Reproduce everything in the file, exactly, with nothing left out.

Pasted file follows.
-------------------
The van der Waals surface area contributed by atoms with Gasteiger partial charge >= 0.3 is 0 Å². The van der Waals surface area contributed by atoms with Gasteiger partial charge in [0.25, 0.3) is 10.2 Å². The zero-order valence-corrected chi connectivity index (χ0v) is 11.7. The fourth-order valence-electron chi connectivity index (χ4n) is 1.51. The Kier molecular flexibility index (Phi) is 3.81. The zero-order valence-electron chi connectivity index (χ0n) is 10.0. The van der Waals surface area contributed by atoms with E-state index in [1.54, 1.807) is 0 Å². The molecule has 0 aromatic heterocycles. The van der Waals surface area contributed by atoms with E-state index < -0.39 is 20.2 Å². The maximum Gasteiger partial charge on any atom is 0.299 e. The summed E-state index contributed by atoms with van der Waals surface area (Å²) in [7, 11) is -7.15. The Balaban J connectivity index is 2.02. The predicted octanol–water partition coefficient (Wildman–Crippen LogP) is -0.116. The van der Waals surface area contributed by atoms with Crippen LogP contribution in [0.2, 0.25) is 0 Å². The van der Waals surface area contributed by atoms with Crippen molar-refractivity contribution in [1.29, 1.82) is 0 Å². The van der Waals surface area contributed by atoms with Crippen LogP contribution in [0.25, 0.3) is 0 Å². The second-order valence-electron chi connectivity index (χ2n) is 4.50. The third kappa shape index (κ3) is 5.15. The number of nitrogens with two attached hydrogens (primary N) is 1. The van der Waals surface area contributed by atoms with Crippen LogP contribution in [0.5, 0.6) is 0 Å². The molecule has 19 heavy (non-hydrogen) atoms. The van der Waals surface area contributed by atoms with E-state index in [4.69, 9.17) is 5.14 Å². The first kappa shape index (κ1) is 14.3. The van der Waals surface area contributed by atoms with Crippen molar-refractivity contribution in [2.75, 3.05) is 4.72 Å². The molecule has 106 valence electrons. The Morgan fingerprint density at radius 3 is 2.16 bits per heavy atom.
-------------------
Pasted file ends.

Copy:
The van der Waals surface area contributed by atoms with Gasteiger partial charge >= 0.3 is 0 Å². The van der Waals surface area contributed by atoms with Gasteiger partial charge in [0.25, 0.3) is 10.2 Å². The zero-order valence-corrected chi connectivity index (χ0v) is 11.7. The fourth-order valence-electron chi connectivity index (χ4n) is 1.51. The Kier molecular flexibility index (Phi) is 3.81. The zero-order valence-electron chi connectivity index (χ0n) is 10.0. The van der Waals surface area contributed by atoms with E-state index in [1.54, 1.807) is 0 Å². The molecule has 0 aromatic heterocycles. The van der Waals surface area contributed by atoms with E-state index < -0.39 is 20.2 Å². The maximum Gasteiger partial charge on any atom is 0.299 e. The summed E-state index contributed by atoms with van der Waals surface area (Å²) in [7, 11) is -7.15. The Balaban J connectivity index is 2.02. The predicted octanol–water partition coefficient (Wildman–Crippen LogP) is -0.116. The van der Waals surface area contributed by atoms with Crippen LogP contribution in [0.2, 0.25) is 0 Å². The van der Waals surface area contributed by atoms with Crippen molar-refractivity contribution in [1.29, 1.82) is 0 Å². The van der Waals surface area contributed by atoms with Crippen LogP contribution in [0.25, 0.3) is 0 Å². The second-order valence-electron chi connectivity index (χ2n) is 4.50. The third kappa shape index (κ3) is 5.15. The number of nitrogens with two attached hydrogens (primary N) is 1. The van der Waals surface area contributed by atoms with Crippen LogP contribution in [0.5, 0.6) is 0 Å². The molecule has 19 heavy (non-hydrogen) atoms. The van der Waals surface area contributed by atoms with E-state index in [4.69, 9.17) is 5.14 Å². The first kappa shape index (κ1) is 14.3. The van der Waals surface area contributed by atoms with Crippen molar-refractivity contribution in [2.75, 3.05) is 4.72 Å². The molecule has 106 valence electrons. The Morgan fingerprint density at radius 3 is 2.16 bits per heavy atom.